St. Mary students collect clothing, money to meet orphan needs
Jozelle Rexroat was thumbing through a copy of the Catholic Weekly newspaper last fall when a story about a retired Air Force colonel who has made it his mission to help orphanages in third world countries caught her eye.
The story was about Col. Victor Kuchar’s effort to provide staples to an orphanage in India. Rexroat years ago while working as the community development director at Lake Leelanau St. Mary started a program called “blankets of hope,” in which St. Mary students — boys and girls — set aside time for sewing. Their creations, some made with fleece, are donated where needed.
“I thought it would be a good recipient for blankets of hope,” said Rexroat, who tracked down Kuchar through the newspaper article. “In the process of learning about that, (Kuchar) told me about Afghan refuges. He shared with me this huge, big need. He said, ‘The thing you have to gather up is 2,000 pounds of clothing.’ I thought, ‘holy cow, that’s a lot of clothing.”
Rexroat and the St. Mary community were soon off and running, following the Class of 2012’s goal to donate 2,012 pounds of clothing.
And then the goal expanded as the need in Afghanistan became more clear. St. Mary volunteers would not only gather up more than a ton of clothing, they would also raise $2,012 to give to orphanages in Afghanistan.
Eventually Kuchar, a devout Catholic, came to Lake Leelanau to meet students and parish members. Lake Leelanau Excavating donated use of an empty building next to its office to store clothes. Samaritan’s Closet, a second-hand store in Lake Leelanau that serves as an outreach of the Leland Community United Methodist Church, also provided some clothing, Rexroat said.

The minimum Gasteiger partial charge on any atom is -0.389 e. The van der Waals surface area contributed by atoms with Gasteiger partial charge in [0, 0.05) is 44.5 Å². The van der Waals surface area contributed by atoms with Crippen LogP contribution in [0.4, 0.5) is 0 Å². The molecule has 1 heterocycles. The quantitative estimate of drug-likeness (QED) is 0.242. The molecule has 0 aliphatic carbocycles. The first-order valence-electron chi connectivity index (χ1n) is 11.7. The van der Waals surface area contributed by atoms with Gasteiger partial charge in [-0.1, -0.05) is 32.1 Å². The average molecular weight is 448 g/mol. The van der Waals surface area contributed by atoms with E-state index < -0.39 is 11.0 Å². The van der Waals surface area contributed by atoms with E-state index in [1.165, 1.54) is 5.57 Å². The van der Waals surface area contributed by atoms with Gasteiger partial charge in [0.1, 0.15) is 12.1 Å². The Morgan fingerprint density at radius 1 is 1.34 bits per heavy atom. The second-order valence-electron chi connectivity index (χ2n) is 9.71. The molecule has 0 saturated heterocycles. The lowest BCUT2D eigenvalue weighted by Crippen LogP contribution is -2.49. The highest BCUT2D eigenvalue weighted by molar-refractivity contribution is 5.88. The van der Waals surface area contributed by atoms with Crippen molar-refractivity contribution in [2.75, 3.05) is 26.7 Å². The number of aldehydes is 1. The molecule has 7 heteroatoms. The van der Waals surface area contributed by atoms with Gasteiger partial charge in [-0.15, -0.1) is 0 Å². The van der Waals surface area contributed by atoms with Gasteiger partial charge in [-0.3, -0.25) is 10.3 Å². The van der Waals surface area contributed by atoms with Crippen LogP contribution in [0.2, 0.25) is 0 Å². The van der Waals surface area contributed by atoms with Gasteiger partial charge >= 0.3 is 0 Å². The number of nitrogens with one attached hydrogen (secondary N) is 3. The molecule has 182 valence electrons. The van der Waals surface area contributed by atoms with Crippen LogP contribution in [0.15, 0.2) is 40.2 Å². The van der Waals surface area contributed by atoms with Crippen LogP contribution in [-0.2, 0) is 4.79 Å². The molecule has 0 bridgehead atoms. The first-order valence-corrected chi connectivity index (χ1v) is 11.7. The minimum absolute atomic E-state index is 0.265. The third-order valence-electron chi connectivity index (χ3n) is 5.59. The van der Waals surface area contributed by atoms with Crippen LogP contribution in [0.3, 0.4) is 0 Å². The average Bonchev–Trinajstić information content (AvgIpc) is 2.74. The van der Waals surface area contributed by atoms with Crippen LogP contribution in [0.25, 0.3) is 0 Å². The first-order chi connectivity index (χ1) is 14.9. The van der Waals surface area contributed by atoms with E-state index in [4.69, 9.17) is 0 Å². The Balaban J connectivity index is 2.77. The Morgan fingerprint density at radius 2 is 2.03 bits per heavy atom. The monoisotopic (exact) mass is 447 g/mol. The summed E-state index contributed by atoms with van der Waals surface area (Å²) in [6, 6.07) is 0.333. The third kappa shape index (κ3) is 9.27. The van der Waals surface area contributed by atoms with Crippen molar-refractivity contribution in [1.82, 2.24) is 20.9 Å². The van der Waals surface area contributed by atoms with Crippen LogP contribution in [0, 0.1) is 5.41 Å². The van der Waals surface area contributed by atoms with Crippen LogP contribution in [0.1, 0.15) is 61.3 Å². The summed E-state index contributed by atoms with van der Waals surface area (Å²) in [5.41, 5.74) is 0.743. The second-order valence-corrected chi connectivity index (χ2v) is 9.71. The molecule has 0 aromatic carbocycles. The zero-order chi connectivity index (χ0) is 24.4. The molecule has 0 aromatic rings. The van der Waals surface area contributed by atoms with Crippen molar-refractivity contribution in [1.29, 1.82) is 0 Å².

“In a matter of four weeks, we had 4,000 pounds plus. The generosity of this community, and the willingness of kids to help, is just amazing,” Rexroat recalled. A U-Haul truck was rented to ship the clothing to an airbase in Alpena, where it was loaded on a cargo plane just a few weeks ago and shipped to Afghanistan.
Students sponsored “jean days” and held bake sales to fulfill the money side of the commitment. One class held a can drive. The Knights of Columbus made a sizeable donation.
And eventually, St. Mary school and parish wired $3,700 to the sisters of an Afghan orphanage.
St. Mary school principal Megan Glynn wasn’t surprised by the outpouring of help.
“I think it’s part of the Catholic church’s emphasis on service to the greater community,” she said.
The efforts may be just the first chapter. Kuchar recently met with Bishop Bernard Hebda of the Diocese of Gaylord and Charles Taylor, superintenent of Catholic schools in the Diocese, to discuss future humanitarian efforts.
“I don’t think it’s going to be the last time we’re going to help these people. I think it’s just the beginning,” Rexroat said.